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May 10 2024

POSTPONED: Music Alive in the Archive: Celebrating the Music and Legacy of Rev. Tom Kurai

Rev. Tom Kurai with an odaiko, ca. 2016. (Used with the permission of Fuden Daiko, founded by Rev. Shuichi Thomas Kurai and led by Rev. Myoren Giommetti and Alessandro Shuichi Jr. Antonicelli.)

POSTPONEMENT NOTICE: Due to the ongoing disruptions on the UCLA campus, it has been decided to postpone our 10 May taiko event, "Music Alive in the Archive: Celebrating the Music and Legacy of Rev. Tom Kurai." We hope to reschedule the event for Fall 2024. Although we are disappointed that the event cannot proceed as scheduled, the safety and well-being of all students, faculty, musicians, staff, and guests is our priority.

Join us for an afternoon of music and memories to celebrate UCLA’s acquisition and digitization of Rev. Shuichi Thomas Kurai’s audiovisual holdings. Rev. Tom was a well-known taiko teacher and performer in the greater Los Angeles area as well as a Soto Zen priest. Taiko is a tradition of Japanese drumming that is immensely popular in Japan, North America, and Europe. For Japanese Americans, taiko is a heritage practice and a site of intense contemporary creativity. Rev. Tom was known for both. We will share footage from his extensive personal video collection documenting forty years of his activities as a taiko master. His former student, ethnomusicologist Deborah Wong, will provide a short keynote, followed by taiko performances by the Taiko Center of Los Angeles (Rev. Tom’s ensemble, now led by Maceo Hernandez) and UC Riverside’s Senryu Taiko. Rev. Gyokei Yokoyama from Sozenji Buddhist Temple will provide a blessing. Also performing will be Terry Nguyen (UCR’s current taiko instructor) and Shih-Wei Wu (a former student of Rev. Tom’s).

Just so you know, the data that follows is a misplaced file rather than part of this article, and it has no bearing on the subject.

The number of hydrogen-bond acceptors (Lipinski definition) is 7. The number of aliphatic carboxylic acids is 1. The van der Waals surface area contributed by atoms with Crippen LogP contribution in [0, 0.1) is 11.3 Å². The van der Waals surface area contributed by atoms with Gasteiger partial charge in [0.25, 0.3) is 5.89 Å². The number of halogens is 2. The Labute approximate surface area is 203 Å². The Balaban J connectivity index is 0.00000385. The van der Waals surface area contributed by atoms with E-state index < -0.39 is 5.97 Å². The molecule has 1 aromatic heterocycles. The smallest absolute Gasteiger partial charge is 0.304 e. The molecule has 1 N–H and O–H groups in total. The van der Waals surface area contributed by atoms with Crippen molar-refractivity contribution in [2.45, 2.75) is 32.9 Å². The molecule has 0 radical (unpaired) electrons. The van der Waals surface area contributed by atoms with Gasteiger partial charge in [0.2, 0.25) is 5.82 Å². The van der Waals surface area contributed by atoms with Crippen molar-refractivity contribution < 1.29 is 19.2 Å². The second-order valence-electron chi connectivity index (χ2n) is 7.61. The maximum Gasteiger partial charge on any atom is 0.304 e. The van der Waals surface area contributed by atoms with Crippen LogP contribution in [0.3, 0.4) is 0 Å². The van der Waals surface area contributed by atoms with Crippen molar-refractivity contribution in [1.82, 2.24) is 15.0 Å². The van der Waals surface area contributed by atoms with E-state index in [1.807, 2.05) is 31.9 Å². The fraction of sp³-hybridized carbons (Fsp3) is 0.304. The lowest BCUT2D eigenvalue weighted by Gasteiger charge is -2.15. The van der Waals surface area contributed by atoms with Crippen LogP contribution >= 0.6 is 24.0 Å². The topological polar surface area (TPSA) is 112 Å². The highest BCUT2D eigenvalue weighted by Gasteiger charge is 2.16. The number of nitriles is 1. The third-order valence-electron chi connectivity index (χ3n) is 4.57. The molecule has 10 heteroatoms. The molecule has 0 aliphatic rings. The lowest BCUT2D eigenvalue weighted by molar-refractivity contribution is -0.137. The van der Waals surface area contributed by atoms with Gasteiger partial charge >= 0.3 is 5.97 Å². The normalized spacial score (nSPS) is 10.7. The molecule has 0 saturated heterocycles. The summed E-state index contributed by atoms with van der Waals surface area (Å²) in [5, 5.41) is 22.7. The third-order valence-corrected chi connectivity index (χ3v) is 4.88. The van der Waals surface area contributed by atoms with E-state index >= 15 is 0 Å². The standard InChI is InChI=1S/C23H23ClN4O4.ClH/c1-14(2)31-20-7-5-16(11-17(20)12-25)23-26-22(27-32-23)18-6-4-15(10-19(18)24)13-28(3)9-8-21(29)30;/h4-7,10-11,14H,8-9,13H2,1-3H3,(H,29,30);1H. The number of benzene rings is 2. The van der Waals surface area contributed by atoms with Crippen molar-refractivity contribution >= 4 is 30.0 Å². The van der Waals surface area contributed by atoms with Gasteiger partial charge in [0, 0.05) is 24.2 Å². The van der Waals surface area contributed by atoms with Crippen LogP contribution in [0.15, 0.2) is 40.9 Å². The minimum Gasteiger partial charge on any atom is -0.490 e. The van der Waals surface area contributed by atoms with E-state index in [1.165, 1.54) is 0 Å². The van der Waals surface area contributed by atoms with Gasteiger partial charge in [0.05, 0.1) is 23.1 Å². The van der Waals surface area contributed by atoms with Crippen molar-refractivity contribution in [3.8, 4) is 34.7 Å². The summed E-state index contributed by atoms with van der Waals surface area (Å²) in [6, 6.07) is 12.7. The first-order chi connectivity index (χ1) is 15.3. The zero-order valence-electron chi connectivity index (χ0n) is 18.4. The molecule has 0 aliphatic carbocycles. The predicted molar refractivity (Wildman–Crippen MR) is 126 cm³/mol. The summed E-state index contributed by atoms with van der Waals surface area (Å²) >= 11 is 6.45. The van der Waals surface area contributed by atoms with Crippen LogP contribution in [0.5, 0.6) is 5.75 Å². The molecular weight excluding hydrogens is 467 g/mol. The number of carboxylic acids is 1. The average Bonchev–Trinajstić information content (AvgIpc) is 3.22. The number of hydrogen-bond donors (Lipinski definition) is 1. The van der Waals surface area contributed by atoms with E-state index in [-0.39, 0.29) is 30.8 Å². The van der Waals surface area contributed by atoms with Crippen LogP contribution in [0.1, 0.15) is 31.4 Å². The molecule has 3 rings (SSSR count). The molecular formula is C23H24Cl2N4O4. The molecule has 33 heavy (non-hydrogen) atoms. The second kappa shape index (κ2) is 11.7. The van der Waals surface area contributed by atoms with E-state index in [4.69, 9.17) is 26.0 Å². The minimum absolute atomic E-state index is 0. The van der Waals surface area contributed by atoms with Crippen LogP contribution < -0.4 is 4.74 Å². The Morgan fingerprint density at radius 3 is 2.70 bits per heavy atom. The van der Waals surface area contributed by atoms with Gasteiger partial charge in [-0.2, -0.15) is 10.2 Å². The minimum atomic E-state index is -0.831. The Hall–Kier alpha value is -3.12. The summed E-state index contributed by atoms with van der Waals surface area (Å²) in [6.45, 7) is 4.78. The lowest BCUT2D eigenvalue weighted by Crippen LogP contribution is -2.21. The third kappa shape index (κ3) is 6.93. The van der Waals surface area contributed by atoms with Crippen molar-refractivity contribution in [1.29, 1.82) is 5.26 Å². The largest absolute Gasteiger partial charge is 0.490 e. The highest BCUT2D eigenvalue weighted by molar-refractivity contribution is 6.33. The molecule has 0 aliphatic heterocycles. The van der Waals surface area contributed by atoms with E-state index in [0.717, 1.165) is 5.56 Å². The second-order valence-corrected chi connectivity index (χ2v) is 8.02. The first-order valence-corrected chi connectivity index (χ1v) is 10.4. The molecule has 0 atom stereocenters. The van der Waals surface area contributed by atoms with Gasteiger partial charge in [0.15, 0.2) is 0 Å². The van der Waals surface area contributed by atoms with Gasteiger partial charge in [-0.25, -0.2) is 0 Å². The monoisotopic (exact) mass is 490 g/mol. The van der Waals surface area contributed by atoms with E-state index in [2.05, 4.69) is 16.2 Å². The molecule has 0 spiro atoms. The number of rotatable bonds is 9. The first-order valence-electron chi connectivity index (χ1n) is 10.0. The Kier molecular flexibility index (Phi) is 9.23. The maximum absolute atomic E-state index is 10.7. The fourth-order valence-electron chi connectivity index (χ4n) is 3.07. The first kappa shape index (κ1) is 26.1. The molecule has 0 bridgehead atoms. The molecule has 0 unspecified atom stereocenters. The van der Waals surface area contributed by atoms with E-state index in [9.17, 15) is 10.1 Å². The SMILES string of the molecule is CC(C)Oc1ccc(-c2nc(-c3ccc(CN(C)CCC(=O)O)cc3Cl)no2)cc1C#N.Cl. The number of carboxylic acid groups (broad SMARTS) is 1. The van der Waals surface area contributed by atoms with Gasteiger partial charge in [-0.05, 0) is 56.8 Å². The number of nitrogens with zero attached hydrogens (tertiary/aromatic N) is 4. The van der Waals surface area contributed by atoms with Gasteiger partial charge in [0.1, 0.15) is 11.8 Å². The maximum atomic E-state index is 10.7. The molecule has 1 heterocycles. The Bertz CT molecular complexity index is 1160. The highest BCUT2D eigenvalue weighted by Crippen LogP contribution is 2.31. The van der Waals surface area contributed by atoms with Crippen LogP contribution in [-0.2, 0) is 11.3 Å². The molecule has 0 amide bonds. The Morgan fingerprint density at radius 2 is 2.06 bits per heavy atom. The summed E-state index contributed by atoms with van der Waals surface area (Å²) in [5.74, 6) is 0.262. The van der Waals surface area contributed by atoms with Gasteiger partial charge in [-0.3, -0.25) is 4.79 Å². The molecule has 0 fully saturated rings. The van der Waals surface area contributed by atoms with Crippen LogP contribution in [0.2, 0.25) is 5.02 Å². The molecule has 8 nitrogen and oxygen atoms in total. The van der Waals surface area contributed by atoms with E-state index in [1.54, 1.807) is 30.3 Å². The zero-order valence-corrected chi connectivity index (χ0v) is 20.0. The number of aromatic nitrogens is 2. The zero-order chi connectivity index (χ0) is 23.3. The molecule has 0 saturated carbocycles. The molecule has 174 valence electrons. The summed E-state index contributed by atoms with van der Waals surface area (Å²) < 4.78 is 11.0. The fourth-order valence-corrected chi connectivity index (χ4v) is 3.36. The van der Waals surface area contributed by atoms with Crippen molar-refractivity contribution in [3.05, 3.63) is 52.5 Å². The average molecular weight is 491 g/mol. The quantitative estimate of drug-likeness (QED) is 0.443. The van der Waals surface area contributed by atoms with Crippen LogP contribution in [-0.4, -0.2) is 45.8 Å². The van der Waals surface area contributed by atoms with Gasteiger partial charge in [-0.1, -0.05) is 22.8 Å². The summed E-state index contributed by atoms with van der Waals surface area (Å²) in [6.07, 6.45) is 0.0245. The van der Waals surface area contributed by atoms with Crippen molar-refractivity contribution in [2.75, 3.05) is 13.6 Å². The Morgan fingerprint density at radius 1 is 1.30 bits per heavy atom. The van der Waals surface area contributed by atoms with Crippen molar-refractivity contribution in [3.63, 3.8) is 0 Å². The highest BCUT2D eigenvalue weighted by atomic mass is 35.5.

The Taiko Center of Los Angeles (TCLA) was founded by Reverend Shuichi Thomas Kurai in 1996. It members perform throughout Southern California, the U.S., and in Japan as well. Maceo Hernandez has served as its Artistic Director since 2018.

Senryu Taiko is an intercollegiate Taiko group, meaning that it was founded and has been maintained by college students. There are countless other intercollegiate Taiko groups throughout North America, and nearly every University of California campus is home to an intercollegiate Taiko group. Senryu Taiko is composed of college students who have spent a year or more learning Taiko-playing techniques and applied those techniques to teaching newcomers and writing Taiko music exclusive to Senryu Taiko. One unique aspect of Senryu Taiko, an aspect that is rare amongst the intercollegiate Taiko community, is that members of the group build the Taiko used in rehearsal and performance. Thus, Senryu Taiko does not purchase professional, manufactured Taiko, but instead builds Taiko from scratch using wine-barrels and traditional Taiko-making techniques.

Keynote Speaker: Deborah Wong